Title: Manhunt: The Inside Story of the Hunt for Osama bin Laden
Director: Greg Barker
The story at the core of this curiously directed and somewhat misleadingly titled documentary — an adaptation of Peter Bergen’s excellent, bestselling book — is an innately fascinating one. Unfortunately, as either a primer on America’s terrorist takedown infrastructure or a megaphone for the insights of the (many female) analysts who helped untangle the ambiguity of information in aid of that cause, director Greg Barker’s messy “Manhunt: The Inside Story of the Hunt for Osama bin Laden,” premiering May 1 on HBO, doesn’t forcefully connect, and as such remains a frustrating viewing experience.
The story of the ALEC Station group — the first CIA team tasked with finding bin Laden, formed in 1995 — is an engrossing one, and the putative leaping-off point for this nonfiction inquiry, whose strongest selling point may be the array of direct interviews with these former intelligence analysts. The regret and guilt is evident on the officers’ faces as they recall the weeks following the September 11, 2001 terror attacks, for which they were suddenly “responsible” in the words of many pundits outside of government and several voices within it — even though their clear warnings about bin Laden had either gone largely unheeded and/or lacked operational intel. There was a “foundational change in organization” post-September 11, of course, and sharing information rather than compartmentalizing it became the de facto position.
Bergen’s book, while comprehensive, is far from unwieldy, even as it chronicles bin Laden’s rise from his tangles with the Soviet Union in Afghanistan up through bombings on the USS Cole and American embassies. The movie version of “Manhunt,” on the other hand, is a thicket of distracted impulses, themes and half-litigated theses. While analyst interviewees like Cindy Storer and Barbara Sude, as well as Marty Martin, the former senior CIA case officer in the Middle East who became the day-to-day manager of the organization’s worldwide operations against al Qaeda, give “Manhunt” an undeniable insider-authenticity, the movie ping-pongs from an early, 1990s study of Al Qaeda (quite interesting) to the terror attacks and the CIA’s embrace of black site foreign prisons (“Let’s just say boutique locations,” says one subject), before alighting back on Bergen and Peter Arnett’s March 1997 CNN interview with bin Laden, in which he first formalized his declaration of war on the United States.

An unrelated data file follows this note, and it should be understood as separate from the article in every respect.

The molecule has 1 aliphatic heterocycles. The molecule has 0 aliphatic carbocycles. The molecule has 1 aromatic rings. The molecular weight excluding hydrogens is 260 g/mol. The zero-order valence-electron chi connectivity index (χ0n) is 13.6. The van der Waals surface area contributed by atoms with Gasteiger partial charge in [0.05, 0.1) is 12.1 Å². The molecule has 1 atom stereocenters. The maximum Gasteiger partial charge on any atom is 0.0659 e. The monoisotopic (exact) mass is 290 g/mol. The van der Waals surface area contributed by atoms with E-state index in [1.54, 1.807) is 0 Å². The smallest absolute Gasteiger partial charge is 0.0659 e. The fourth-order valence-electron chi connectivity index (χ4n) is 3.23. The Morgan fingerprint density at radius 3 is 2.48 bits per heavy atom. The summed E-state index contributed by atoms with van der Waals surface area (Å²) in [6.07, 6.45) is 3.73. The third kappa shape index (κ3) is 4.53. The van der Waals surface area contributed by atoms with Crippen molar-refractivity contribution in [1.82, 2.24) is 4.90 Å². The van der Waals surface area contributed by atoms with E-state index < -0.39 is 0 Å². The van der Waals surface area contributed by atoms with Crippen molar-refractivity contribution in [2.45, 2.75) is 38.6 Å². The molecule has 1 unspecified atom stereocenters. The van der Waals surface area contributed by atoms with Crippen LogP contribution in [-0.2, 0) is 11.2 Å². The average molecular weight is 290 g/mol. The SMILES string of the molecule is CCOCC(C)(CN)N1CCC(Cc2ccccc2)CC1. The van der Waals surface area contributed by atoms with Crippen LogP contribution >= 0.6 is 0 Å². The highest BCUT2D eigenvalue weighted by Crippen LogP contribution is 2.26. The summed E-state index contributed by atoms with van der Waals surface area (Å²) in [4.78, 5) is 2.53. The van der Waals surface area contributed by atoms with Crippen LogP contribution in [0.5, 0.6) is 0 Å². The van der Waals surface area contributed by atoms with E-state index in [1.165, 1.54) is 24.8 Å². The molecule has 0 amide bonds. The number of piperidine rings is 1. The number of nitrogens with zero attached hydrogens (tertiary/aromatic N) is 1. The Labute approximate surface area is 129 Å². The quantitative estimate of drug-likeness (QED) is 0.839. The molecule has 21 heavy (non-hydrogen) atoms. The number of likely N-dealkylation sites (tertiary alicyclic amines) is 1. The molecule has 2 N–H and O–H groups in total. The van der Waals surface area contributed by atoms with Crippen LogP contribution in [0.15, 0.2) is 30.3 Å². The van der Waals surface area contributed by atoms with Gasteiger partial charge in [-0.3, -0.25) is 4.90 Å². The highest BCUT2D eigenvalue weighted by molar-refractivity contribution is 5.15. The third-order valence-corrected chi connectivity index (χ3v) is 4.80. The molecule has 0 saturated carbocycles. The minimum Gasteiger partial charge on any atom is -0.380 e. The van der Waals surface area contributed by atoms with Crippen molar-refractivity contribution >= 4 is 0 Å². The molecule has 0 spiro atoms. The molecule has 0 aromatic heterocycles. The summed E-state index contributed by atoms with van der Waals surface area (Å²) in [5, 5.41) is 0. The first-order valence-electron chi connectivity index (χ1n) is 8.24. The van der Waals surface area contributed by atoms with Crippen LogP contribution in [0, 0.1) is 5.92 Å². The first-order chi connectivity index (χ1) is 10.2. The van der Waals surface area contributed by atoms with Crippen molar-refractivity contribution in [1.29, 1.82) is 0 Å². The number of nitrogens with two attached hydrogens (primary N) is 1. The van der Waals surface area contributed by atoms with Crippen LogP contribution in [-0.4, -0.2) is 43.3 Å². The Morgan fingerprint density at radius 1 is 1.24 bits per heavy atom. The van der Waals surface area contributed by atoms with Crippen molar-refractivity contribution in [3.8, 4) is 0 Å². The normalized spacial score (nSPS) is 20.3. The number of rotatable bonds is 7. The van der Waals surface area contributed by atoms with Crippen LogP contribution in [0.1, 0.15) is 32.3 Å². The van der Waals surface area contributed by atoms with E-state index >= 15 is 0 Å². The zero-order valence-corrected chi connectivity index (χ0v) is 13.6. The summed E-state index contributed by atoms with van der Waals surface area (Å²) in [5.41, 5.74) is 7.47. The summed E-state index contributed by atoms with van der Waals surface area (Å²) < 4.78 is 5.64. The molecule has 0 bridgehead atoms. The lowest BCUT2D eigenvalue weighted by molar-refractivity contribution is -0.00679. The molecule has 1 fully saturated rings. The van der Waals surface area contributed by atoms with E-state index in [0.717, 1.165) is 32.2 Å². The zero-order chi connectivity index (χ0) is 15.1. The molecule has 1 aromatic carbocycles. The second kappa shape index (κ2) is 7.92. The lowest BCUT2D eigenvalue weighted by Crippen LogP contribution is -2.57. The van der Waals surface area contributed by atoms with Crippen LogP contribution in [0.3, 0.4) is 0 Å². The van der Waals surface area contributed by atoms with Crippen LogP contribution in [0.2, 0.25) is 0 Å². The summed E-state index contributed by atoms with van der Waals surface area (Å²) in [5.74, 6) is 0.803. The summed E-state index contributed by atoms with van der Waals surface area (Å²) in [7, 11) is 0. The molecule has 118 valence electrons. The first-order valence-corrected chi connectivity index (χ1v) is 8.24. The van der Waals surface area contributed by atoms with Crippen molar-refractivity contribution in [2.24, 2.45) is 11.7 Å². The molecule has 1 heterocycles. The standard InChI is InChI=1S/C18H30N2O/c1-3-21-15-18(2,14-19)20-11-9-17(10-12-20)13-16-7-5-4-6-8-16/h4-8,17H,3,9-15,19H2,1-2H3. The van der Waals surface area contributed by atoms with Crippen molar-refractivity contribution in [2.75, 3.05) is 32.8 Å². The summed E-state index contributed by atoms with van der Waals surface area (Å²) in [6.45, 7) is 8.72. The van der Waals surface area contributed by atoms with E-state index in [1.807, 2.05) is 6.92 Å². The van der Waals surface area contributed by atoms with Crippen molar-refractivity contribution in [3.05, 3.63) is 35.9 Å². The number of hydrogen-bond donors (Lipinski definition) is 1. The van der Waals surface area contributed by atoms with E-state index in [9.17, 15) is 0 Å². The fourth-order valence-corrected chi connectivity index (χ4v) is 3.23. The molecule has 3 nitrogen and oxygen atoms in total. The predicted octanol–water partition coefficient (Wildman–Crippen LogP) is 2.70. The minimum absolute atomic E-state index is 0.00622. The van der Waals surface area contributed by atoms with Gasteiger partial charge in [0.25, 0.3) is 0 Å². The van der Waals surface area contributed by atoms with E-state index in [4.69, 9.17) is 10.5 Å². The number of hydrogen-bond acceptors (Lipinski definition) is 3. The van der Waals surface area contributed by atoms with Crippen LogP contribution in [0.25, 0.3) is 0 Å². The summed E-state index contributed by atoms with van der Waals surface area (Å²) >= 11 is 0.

Other parts of the film cover CIA analysts moving on to work as “targeting officers” in various war theaters (Nada Bakos, for instance, heads to Iraq, where she spends so much time hunting brutal Al Qaeda in Iraq emissary Abu Musab al-Zarqawi that soldiers jokingly start referring to him as her boyfriend). There’s trenchant analysis buried amidst these competing threads, as when retired Army General Stanley McChrystal says of the United States in general, “We haven’t taken the time to not be blind, deaf and dumb in areas of the world that matter to us.”
But “Manhunt” can’t decide if it wants to tell a history of Al Qaeda, the story of the overhaul of the American security and spying apparatuses post-September 11, the story of the enhanced interrogation/torture debate and American foreign policy adventurism more broadly, or just the Abbottabad OBL raid (to which it devotes by far the smallest portion of time). The success of the book — distilling the essence of each of these strands, and connecting them — proves too difficult a lift for Barker, who employs a couple empty directorial tricks to try to enliven a graphic depiction of the Al Qaeda terrorist network, but doesn’t winnow his sources effectively. I wouldn’t necessarily recommend against anyone watching “Manhunt,” as there are definitely far bigger wastes of time out there. But there are also better resources — starting with Bergen’s tome, and inclusive of Kathryn Bigelow’s “Zero Dark Thirty” — that chronicle the search for bin Laden from 2001 until his death.
Written by: Brent Simon